The Magi or the Scribes: Will We Act on What He’s Spoken?

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Do you know, dear church leader and churchgoer, how easy it is to attend a service and hear the Word for years, knowing the Word of the Lord but not the Lord of the Word?

First John 2:2-6 says:

He is the propitiation for our sins, and not for ours only but also for the sins of the whole world. And by this we know that we have come to know him, if we keep his commandments. Whoever says “I know him” but does not keep his commandments is a liar, and the truth is not in him, but whoever keeps his word, in him truly the love of God is perfected. By this we may know that we are in him: whoever says he abides in him ought to walk in the same way in which he walked.

You see, God speaks and acts.  A step further is that God speaks, God acts, and therefore we must act on what God has spoken!  Let’s go one step further:  God speaks, God acts, and therefore we want to act on what God has spoken.  Eric Routley wrote a book a number of years ago called “Duty and Delight.”  But we can say this, but we could also look at the delight of duty.

Christ came out of duty to His Father for the express purpose of saving His people from their sin through His sacrifice on the cross.  Repeatedly, he spoke of delighting to do His Father’s will.  And He did even to the point of death on a cross.  Through this delight in duty, Christ spoke and acted on all He spoke—with the greatest action being His resurrection from the dead. As Christ spoke and acted, so we act on what He’s spoken (and what He did).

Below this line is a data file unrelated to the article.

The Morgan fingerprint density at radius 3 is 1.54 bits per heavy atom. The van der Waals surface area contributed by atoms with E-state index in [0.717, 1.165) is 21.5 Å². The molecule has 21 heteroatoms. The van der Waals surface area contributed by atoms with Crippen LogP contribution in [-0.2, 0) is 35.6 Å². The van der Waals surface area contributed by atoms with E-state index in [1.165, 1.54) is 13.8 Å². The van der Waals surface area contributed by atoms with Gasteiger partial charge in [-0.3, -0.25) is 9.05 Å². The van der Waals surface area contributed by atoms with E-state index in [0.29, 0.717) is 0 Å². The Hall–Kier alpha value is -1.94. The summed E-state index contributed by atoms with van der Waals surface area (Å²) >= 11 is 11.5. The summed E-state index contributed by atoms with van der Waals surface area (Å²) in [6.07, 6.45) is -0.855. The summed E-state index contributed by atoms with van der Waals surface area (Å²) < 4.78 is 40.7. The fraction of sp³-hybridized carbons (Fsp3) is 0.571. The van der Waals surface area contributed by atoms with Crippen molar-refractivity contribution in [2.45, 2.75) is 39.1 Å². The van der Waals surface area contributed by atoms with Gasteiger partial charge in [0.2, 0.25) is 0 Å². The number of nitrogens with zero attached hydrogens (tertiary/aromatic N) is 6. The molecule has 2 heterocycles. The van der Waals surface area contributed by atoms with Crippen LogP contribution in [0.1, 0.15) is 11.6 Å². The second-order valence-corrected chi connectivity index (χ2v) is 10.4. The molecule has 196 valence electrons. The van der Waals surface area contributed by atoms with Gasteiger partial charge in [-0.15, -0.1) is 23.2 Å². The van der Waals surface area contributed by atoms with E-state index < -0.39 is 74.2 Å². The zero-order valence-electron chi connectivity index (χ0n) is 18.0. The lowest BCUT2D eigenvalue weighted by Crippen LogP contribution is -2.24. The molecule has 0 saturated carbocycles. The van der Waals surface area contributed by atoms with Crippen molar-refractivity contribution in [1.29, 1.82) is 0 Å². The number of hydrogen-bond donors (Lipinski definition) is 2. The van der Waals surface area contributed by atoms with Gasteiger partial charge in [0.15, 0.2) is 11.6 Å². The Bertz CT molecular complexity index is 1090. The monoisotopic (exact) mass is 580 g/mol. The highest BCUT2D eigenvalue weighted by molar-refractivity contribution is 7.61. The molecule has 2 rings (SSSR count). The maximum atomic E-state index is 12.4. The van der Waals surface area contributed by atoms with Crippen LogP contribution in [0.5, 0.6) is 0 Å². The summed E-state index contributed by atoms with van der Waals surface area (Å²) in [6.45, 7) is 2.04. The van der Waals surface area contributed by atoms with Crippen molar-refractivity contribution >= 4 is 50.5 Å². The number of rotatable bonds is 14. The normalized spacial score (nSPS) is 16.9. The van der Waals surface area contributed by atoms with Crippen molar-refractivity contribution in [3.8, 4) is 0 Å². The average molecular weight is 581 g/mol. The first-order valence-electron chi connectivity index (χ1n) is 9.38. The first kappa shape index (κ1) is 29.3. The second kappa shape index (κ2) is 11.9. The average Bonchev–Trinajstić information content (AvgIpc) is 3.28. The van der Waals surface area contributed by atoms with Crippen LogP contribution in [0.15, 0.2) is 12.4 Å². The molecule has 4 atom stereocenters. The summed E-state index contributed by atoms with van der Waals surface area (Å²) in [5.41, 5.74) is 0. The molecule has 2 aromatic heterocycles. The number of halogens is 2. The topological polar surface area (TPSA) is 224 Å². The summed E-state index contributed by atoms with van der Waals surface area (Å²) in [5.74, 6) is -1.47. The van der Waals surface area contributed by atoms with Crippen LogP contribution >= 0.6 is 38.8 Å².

In reading through Matthew 2:1-12, we see the differences between the reaction of the Magi and the scribes when confronted by the truth of Scripture.  In Numbers 24:17 told of a star that would come to show when the Messiah would come.  The Magi, who likely learned much of the Old Testament from Daniel in the 500s BC while the people of Israel were in Exile.  The Magi responded and acted on what God had said.  When the Magi continued on after their encounter with King Herod in Jerusalem with what they knew, the star they saw at the beginning of their journey arose again.  Notice their response:  “When they saw the star, they rejoiced with great joy.”  God speaks, He acts.  We act on what He’s spoken.  The result?  Joy!

When the chief priests and scribes heard the Word and saw that the possibilities of this fulfillment was fulfilled, they were troubled.  So when God speaks, He acts.  But when we fail to act on what He’s spoken, the result?  Fear! They had attached themselves to the wrong King, even using God’s Word about His anointed King as an opening to be used to eliminate His anointed King as a toddler!  And as the Magi trusted the written Word, they were more open to trust the Word spoken to them leading from heaven, “being warned in a dream to return to Herod, they departed their own country by another way” (2:12).  But without trusting the written Word, what guidance will our hearts receive during the minutes and days and hours as we go about the lives God has given to us? 

But the joyous truth is that our culture around us, regardless of their current worldview, are waiting for us to go and tell them about the truth of forgiveness, eternal life, and Jesus Christ as Lord and Savior.  Sure, some will reject, but others are waiting–as the Magi were waiting without realize it, but a core still responded and held on to this for 500 years.  Some have had enough of Jesus (to their peril), but others need to know and believe that Jesus is enough.  That’s what they are thirsty for.  And God will show Himself that what He has spoken, he will act on.  But will we act on what He has spoken?

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